What is a Frost Date?

Photo of frost cabbage

Planning a spring garden is a lot of fun each year. There’s so much to look forward to like getting outside again, digging in the dirt, and watching planted seeds as they begin to grow into plants. Whether you prefer growing vegetables or enjoy watching flowering plants produce beautifully colored flowers, gardening is rewarding and fun.

But before you can get started you have to be aware of the frost date. Planting too early can mean a failed crop because it’s too cold for plants to germinate, sprout, and grow. Planting too late can mean you miss the best window for your plants to be fruitful. The frost date is key to knowing when to plant so your garden is successful.

What is a frost date? A frost date pertains to both spring and fall. In the spring, the frost date is the date you can expect the last freeze. The fall is the opposite or the date you should expect the first freeze as the seasons turn toward cooler months. The expected frost dates are calculated using the current climatic conditions in the area along with historical data.

Why is the frost date important for gardening?

The expected last frost in spring and the first frost in fall help determine a time frame to plan your gardening activities. Some plants are very delicate and cannot handle cooler air temperatures. They have to planted well past the chance of frost to ensure they will grow and thrive. If you are planning a fall garden, knowing the right time to plant and harvest food-bearing plants is important. For other plants like flowers, you want to bring them inside if possible before the first chance of frost in the fall.

How are vegetable gardens affected by the last spring frost?

Photo of frost grass

 

The last spring frost determines when seeds will begin to germinate. Many vegetable plants cannot survive the cooler nighttime temperatures in early spring. It really is about knowing when to plant specific types of plants.  There are very well-defined spring crops and warm-season crops.

  • Spring crops can handle temperatures at or above 32 degrees. Examples include lettuce, spinach, Brussels sprouts, carrots, beets, and radishes.
  • Warm-season crops don’t do well in the cooler spring temperatures. They need to be planted once the temperature stays above 55 degrees. These include cucumbers, tomatoes, and peppers.

How do you know when to plant? If you purchase seed packets, the planting information pertaining to the last frost dates is on the packet. Nursery tags on plants will also contain planting guidelines for each specific plant. You can plan your garden based on this information.

Isn’t the Frost Date the Same Every Year?

The dates for the first and last frosts fluctuate each year. Once spring gets close, you may hear the weather forecaster talking about when you can expect the last frost in your region. The growing season each year stays close to the same time frame. It is basically the time between spring’s last frost and fall’s first frost. Depending on the year’s weather patterns, they may change slightly from year to year.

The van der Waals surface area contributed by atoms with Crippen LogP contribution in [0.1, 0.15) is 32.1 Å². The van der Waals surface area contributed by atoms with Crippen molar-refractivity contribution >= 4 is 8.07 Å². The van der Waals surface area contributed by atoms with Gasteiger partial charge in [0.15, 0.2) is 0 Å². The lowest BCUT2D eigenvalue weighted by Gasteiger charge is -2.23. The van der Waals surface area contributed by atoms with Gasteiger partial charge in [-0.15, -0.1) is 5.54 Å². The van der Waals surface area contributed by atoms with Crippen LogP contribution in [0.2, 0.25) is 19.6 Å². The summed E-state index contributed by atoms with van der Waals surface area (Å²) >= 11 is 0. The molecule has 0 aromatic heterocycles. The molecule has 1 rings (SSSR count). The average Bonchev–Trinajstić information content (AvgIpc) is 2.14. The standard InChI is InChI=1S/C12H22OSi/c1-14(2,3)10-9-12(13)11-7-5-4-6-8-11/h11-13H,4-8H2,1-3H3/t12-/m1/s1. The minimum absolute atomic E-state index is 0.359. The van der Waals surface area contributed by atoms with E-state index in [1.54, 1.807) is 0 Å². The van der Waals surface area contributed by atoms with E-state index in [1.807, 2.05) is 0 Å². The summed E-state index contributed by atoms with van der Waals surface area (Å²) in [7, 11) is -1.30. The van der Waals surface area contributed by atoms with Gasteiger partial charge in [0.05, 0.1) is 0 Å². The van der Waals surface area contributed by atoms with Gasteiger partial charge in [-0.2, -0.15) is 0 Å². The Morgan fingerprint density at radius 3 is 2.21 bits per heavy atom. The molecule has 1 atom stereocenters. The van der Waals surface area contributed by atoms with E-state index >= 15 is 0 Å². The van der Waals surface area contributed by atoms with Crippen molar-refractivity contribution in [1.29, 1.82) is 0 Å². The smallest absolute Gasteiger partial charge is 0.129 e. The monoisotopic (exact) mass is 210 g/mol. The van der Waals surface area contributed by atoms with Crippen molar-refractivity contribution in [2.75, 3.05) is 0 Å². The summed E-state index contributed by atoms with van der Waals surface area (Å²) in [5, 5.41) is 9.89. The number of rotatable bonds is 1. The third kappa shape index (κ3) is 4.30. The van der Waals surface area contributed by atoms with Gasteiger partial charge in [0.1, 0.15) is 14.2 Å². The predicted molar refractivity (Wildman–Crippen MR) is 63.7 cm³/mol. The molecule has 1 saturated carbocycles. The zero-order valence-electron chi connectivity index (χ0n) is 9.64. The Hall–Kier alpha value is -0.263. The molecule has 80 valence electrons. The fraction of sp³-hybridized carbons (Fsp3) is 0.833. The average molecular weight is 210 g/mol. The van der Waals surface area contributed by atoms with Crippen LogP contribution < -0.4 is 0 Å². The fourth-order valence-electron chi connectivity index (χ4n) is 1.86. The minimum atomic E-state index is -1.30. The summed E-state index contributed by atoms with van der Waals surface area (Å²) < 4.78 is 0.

Navigating Frost Dates

USDA Plant hardiness zone map

The Farmer’s Almanac is a good source for finding frost dates in your region. How are you supposed to choose a date to plant your garden plants if the date changes? The frost date is defined by the day it becomes a 50 percent chance of being free of frost. Of course, this means there is just as much of a chance it will frost or will not frost on that date. To ensure your plants are safe, you will want to adjust the date by about two weeks. In the spring, you’ll plan your planting schedule to begin two weeks later than the frost date. In the fall, you’ll adjust it back two weeks for planning planting and harvesting. There are several ways to determine your region’s frost dates.

Frost Dates by Zip Code. A lot of people use their zip code to find their region’s frost dates. There are several websites that will give you the proposed frost date based on your zip code. If you use a site like the National Gardening Association or the Old Famer’s Almanac, just take into account these are average frost dates based on historical and present data. There may be climatic differences in your area.

Frost Dates by Hardiness Zone. A Plant Hardiness Zone Map is provided by the USDA. It shows you what planting zone you live in. This map can be useful for knowing when to plant seeds and manage perennials. Most seed packets will have a copy of the PHZM to help you identify your zone so you will know when it’s safe to plant the seeds.

What can I plant outside before the last frost date of spring?

It may take a bit of patience on your part to wait on planting some of your flowers and vegetables. You can plant your cool-season veggies and flowers. Tomatoes are an example of a plant that will grow well even in the chilly spring temperatures. They can also be planted later in the summer for a fall harvest.

Your soil needs to be thawed enough to dig in. Your cooler season veggies and flowers can be planted directly in the garden. Other vegetables that cannot handle cooler temperatures will need to be started indoors and transplanted later on when the weather is more favorable for their survival. Annual flowers like snapdragons and pansies start showing up in garden centers in the early spring months. These plants are hardy and can handle cooler temperatures and continue to bloom.

In Conclusion

Frost dates are everything when planning your garden. They help you know when it is safe to plant in the spring and fall. There are a number of resources and date charts readily available to help you determine the frost dates in your region so you can keep your plants safe.  

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